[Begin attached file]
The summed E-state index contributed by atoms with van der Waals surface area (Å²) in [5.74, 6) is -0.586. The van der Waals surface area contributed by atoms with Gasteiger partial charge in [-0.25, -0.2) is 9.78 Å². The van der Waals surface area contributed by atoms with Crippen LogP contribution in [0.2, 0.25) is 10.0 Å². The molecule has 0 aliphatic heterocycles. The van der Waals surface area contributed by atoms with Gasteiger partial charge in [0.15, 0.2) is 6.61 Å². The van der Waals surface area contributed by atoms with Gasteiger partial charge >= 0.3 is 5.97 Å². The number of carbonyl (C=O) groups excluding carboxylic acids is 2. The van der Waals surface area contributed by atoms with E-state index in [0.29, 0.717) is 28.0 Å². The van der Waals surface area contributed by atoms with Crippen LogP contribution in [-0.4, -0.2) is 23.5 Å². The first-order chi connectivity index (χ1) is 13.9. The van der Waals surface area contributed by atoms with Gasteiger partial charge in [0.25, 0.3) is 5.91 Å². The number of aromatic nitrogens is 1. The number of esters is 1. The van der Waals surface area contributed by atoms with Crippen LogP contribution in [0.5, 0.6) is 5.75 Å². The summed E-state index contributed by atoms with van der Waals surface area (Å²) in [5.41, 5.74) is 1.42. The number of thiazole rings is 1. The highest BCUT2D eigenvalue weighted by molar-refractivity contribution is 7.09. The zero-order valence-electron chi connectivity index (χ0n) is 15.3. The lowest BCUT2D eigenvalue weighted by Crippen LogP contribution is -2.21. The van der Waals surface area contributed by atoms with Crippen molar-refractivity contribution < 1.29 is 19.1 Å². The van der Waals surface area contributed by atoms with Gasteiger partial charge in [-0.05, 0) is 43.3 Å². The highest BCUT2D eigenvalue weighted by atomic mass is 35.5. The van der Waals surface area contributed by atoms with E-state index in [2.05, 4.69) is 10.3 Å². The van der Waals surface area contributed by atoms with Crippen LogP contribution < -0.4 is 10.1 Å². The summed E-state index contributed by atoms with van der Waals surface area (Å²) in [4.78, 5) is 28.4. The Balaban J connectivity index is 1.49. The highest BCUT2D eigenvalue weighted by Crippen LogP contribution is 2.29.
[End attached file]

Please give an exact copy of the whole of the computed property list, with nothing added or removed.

The summed E-state index contributed by atoms with van der Waals surface area (Å²) in [5.74, 6) is -0.586. The van der Waals surface area contributed by atoms with Gasteiger partial charge in [-0.25, -0.2) is 9.78 Å². The van der Waals surface area contributed by atoms with Crippen LogP contribution in [0.2, 0.25) is 10.0 Å². The molecule has 0 aliphatic heterocycles. The van der Waals surface area contributed by atoms with Gasteiger partial charge in [0.15, 0.2) is 6.61 Å². The van der Waals surface area contributed by atoms with Gasteiger partial charge >= 0.3 is 5.97 Å². The number of carbonyl (C=O) groups excluding carboxylic acids is 2. The van der Waals surface area contributed by atoms with E-state index in [0.29, 0.717) is 28.0 Å². The van der Waals surface area contributed by atoms with Crippen LogP contribution in [-0.4, -0.2) is 23.5 Å². The first-order chi connectivity index (χ1) is 13.9. The van der Waals surface area contributed by atoms with Gasteiger partial charge in [0.25, 0.3) is 5.91 Å². The number of aromatic nitrogens is 1. The number of esters is 1. The van der Waals surface area contributed by atoms with Crippen LogP contribution in [0.5, 0.6) is 5.75 Å². The summed E-state index contributed by atoms with van der Waals surface area (Å²) in [5.41, 5.74) is 1.42. The number of thiazole rings is 1. The highest BCUT2D eigenvalue weighted by molar-refractivity contribution is 7.09. The zero-order valence-electron chi connectivity index (χ0n) is 15.3. The lowest BCUT2D eigenvalue weighted by Crippen LogP contribution is -2.21. The van der Waals surface area contributed by atoms with Crippen molar-refractivity contribution < 1.29 is 19.1 Å². The van der Waals surface area contributed by atoms with Gasteiger partial charge in [-0.05, 0) is 43.3 Å². The highest BCUT2D eigenvalue weighted by atomic mass is 35.5. The van der Waals surface area contributed by atoms with E-state index in [2.05, 4.69) is 10.3 Å². The van der Waals surface area contributed by atoms with Crippen LogP contribution < -0.4 is 10.1 Å². The summed E-state index contributed by atoms with van der Waals surface area (Å²) in [4.78, 5) is 28.4. The Balaban J connectivity index is 1.49. The highest BCUT2D eigenvalue weighted by Crippen LogP contribution is 2.29.